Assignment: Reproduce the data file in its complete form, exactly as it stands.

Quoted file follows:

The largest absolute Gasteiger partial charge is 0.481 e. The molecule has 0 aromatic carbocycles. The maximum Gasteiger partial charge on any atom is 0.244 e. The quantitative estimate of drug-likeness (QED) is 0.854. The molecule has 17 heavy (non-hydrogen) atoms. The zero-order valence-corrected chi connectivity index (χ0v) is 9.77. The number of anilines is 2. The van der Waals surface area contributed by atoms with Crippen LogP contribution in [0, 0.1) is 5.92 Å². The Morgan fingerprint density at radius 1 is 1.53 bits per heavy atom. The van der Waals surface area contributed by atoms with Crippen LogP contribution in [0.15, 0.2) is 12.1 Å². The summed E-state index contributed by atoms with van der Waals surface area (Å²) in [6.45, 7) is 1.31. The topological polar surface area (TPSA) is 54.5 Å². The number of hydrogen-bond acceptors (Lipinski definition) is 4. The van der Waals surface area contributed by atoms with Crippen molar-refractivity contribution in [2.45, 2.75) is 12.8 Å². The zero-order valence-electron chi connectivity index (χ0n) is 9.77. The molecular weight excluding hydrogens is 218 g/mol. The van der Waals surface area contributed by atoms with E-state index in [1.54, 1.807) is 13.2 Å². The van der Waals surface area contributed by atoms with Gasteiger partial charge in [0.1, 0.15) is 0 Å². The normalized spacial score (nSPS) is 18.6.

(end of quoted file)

The largest absolute Gasteiger partial charge is 0.481 e. The molecule has 0 aromatic carbocycles. The maximum Gasteiger partial charge on any atom is 0.244 e. The quantitative estimate of drug-likeness (QED) is 0.854. The molecule has 17 heavy (non-hydrogen) atoms. The zero-order valence-corrected chi connectivity index (χ0v) is 9.77. The number of anilines is 2. The van der Waals surface area contributed by atoms with Crippen LogP contribution in [0, 0.1) is 5.92 Å². The Morgan fingerprint density at radius 1 is 1.53 bits per heavy atom. The van der Waals surface area contributed by atoms with Crippen LogP contribution in [0.15, 0.2) is 12.1 Å². The summed E-state index contributed by atoms with van der Waals surface area (Å²) in [6.45, 7) is 1.31. The topological polar surface area (TPSA) is 54.5 Å². The number of hydrogen-bond acceptors (Lipinski definition) is 4. The van der Waals surface area contributed by atoms with Crippen molar-refractivity contribution in [2.45, 2.75) is 12.8 Å². The zero-order valence-electron chi connectivity index (χ0n) is 9.77. The molecular weight excluding hydrogens is 218 g/mol. The van der Waals surface area contributed by atoms with E-state index in [1.54, 1.807) is 13.2 Å². The van der Waals surface area contributed by atoms with Gasteiger partial charge in [0.1, 0.15) is 0 Å². The normalized spacial score (nSPS) is 18.6.